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History of Men's Fashions by NJS


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#91 Che Pasticcio

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Posted 22 January 2011 - 05:15 AM

Mr Simrick runs a shop not too far from where I live; do you think it would be worth a visit?


Did you ever visit Mr. Simrick? About four years ago I used to work at a denim shop five minutes away from his shop and alterations were sent to him. I was interested then in having a shirt made up and he mentioned he did not offer that. I'm pretty certain he cuts suits but I can't say whether it's full bespoke. I could visit him if anyone is interested in knowing more. I went to see him when I made up my first shirt to get some feedback. He's very nice and a gentleman.

#92 Charles R Bingley

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Posted 15 March 2011 - 05:31 AM

Re: silk toppers.

Ton Meeuwis of Silk Top Hats has told me that he does indeed have access to new silk top plush so it must mean that it is still being manufactured. He will make you one for £975 (last year, it was around £600).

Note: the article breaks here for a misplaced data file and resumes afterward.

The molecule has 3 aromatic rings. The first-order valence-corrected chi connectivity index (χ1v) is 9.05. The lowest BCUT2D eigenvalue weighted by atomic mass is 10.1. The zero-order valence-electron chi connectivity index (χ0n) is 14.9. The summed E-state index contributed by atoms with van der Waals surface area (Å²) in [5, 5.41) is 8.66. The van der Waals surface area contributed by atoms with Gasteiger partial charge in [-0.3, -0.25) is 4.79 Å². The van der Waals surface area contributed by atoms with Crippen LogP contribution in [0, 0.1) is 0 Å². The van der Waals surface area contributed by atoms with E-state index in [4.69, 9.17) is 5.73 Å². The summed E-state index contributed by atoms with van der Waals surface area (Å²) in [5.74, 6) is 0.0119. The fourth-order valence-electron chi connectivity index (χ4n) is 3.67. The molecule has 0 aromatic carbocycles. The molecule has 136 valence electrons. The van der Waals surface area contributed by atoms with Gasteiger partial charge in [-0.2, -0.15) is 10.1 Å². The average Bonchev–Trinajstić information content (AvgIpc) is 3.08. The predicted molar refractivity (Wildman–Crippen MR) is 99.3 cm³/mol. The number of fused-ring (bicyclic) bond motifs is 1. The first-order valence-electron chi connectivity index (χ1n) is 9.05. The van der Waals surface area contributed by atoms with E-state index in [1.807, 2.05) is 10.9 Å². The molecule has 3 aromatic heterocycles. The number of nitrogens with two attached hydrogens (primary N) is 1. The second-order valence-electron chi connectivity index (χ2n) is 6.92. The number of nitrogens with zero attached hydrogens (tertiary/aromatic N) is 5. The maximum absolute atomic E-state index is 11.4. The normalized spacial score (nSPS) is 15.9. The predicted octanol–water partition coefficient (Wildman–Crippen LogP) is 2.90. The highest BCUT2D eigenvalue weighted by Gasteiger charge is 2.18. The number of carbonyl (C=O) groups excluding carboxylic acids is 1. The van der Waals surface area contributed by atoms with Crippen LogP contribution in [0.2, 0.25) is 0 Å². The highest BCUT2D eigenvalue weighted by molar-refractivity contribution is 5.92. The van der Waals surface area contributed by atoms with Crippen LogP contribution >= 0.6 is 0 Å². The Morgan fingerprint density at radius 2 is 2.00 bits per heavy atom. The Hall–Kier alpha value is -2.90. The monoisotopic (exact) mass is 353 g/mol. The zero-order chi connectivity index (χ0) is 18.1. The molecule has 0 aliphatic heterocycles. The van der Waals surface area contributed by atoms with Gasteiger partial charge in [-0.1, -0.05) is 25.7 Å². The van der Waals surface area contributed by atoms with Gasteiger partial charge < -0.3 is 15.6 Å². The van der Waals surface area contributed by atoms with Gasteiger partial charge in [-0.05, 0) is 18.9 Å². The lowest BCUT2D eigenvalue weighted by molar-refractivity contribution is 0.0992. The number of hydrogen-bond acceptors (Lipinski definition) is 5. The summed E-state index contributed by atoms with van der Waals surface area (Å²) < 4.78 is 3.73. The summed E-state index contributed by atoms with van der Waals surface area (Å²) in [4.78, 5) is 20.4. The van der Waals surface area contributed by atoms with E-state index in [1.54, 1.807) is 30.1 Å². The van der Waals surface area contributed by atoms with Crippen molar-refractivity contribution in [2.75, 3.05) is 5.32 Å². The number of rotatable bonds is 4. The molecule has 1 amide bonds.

I find it odd that the main hatters of the realm have not caught on to this potential big money spinner as I know many who could afford it would prefer and go for a silk topper be it vintage or brand new!
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#93 Qirrel

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Posted 15 March 2011 - 06:12 AM

Re: silk toppers.

Ton Meeuwis of Silk Top Hats has told me that he does indeed have access to new silk top plush so it must mean that it is still being manufactured. He will make you one for £975 (last year, it was around £600).

I find it odd that the main hatters of the realm have not caught on to this potential big money spinner as I know many who could afford it would prefer and go for a silk topper be it vintage or brand new!


While i wouldn't say silk hats are huge money spinners, Silk Top Hats is established in the small niche that demands real silk top hats. Meanwhile, larger manufacturers like Lock & Co. or Bates cater to a comparatively large market with their melusine/felt top hats in addition to their lines of soft hats and caps. I suspect that the heads of these companies either think that their customers are satisfied with their current top hat selection, or that they think the market for silk top hats is insignificant relative to their total profit.

The confirmation that Meeuwis indeed has got someone to make him silk plush finally beats to death the various myths concerning the impossibility of making silk plush.

#94 NJS